Broad-based weakness in U.S. retail sales for December shattered already fragile investor confidence ahead of midweek trading. Consumer spending failed the Litmus test, displaying weakness rather than strength. Economists surveyed by Bloomberg had projected that weakness in auto and parts sales in the prior month would weigh on the report overall, yet the drag was not only heavier than forecast, but also accentuated by a huge fall in gas station receipts.
Headline sales fell by 0.9% in December and more than the predicted dip of 0.1%. But excluding auto sales, spending fell by 1.0% rather than standing still as was expected. The impact of weaker gas prices did not seem to inspire consumers to go out and splurge on alternative items. The share of overall spending spent at gas station of 8.9% is the lowest since 2009 as the AAA daily national average price of gasoline fell to $2.50 in December from $2.88 in November and has since slumped to $2.10. For the past two years consumers have been accustomed to spending $45-billion each month at gasoline stations. In December, receipts were $6-billion lower freeing up close to what consumers spend in the smallest segments.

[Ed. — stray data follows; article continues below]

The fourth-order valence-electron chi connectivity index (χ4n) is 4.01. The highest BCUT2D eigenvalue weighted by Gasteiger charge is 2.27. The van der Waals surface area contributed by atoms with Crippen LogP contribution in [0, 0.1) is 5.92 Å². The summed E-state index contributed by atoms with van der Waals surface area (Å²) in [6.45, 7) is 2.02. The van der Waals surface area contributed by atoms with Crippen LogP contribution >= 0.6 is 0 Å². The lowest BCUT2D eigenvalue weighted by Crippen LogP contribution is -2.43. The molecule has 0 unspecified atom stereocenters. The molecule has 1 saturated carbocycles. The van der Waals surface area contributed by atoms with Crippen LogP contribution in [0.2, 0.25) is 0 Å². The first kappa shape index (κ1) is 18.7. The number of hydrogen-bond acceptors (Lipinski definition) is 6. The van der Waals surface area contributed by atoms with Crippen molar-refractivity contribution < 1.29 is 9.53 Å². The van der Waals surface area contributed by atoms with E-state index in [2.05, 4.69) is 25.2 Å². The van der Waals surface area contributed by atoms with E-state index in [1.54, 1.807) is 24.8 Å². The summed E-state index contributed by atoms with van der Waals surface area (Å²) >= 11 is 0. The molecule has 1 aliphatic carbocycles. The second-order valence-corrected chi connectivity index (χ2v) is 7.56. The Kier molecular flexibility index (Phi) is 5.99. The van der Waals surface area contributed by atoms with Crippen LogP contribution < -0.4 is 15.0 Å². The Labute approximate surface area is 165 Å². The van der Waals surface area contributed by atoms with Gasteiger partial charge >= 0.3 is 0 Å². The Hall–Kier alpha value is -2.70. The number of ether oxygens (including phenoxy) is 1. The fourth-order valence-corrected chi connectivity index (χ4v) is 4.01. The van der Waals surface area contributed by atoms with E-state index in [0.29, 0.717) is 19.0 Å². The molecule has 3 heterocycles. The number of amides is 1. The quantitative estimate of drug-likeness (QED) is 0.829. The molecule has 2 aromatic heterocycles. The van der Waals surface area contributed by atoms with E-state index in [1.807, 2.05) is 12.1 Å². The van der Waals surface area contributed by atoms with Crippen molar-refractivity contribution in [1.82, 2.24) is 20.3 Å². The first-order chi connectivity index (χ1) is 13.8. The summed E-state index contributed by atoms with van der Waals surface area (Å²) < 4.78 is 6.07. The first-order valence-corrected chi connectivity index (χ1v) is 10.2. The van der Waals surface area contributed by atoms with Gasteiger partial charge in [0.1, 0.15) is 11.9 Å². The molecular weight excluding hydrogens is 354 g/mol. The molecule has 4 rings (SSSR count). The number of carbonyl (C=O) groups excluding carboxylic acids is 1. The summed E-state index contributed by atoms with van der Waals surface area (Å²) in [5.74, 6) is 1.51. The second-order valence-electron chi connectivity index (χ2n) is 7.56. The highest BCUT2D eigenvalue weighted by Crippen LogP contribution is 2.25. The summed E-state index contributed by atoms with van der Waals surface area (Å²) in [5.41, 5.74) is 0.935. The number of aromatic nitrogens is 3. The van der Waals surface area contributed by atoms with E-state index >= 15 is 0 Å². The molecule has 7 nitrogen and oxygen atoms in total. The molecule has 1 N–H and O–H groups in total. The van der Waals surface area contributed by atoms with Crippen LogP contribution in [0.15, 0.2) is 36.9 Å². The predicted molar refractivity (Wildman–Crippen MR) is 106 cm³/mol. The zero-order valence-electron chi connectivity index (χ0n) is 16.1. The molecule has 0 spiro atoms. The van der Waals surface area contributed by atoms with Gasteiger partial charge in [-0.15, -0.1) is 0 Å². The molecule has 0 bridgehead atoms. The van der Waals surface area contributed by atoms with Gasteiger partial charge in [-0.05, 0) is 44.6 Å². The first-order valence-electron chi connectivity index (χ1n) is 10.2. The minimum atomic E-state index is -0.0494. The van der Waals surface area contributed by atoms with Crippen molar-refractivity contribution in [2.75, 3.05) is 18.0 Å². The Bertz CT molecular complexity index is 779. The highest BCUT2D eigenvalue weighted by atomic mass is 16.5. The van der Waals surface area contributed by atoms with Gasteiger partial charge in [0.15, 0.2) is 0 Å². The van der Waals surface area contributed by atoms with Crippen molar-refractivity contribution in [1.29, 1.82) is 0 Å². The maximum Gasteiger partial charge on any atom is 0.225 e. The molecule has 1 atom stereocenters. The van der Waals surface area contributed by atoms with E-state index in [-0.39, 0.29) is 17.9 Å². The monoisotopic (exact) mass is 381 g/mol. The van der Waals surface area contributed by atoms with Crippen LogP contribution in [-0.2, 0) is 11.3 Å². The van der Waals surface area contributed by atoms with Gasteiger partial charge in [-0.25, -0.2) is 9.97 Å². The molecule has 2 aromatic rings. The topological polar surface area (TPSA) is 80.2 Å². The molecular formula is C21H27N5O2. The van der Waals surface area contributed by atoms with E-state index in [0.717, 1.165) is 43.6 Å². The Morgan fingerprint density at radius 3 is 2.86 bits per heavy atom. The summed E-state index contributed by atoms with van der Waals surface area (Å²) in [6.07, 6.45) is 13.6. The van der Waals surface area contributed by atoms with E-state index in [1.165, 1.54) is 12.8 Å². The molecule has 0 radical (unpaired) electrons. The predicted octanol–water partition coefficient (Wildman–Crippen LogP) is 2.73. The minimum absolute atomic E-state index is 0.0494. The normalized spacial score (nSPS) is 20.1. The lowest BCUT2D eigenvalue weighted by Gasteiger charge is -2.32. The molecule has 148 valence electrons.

In December they spent $9.0-billion on electronics goods, $8.6-billion on home furnishings and $7.6-billion on sporting goods and books. The fact that the report fails to show redistribution of the gas bonanza is somewhat perturbing. And with the November report massaged slightly lower, one can see why investors are somewhat disappointed. Only four of 13-sectors in the report saw sales increase. The real arbiter here is the 10-year treasury yield, which has slumped to 1.81% following the report and significantly below the October spike created by the so-called bond-flash-crash that forced the yield briefly to 1.87%.
Chart shows gasoline prices reduce sector contribution to five-year low.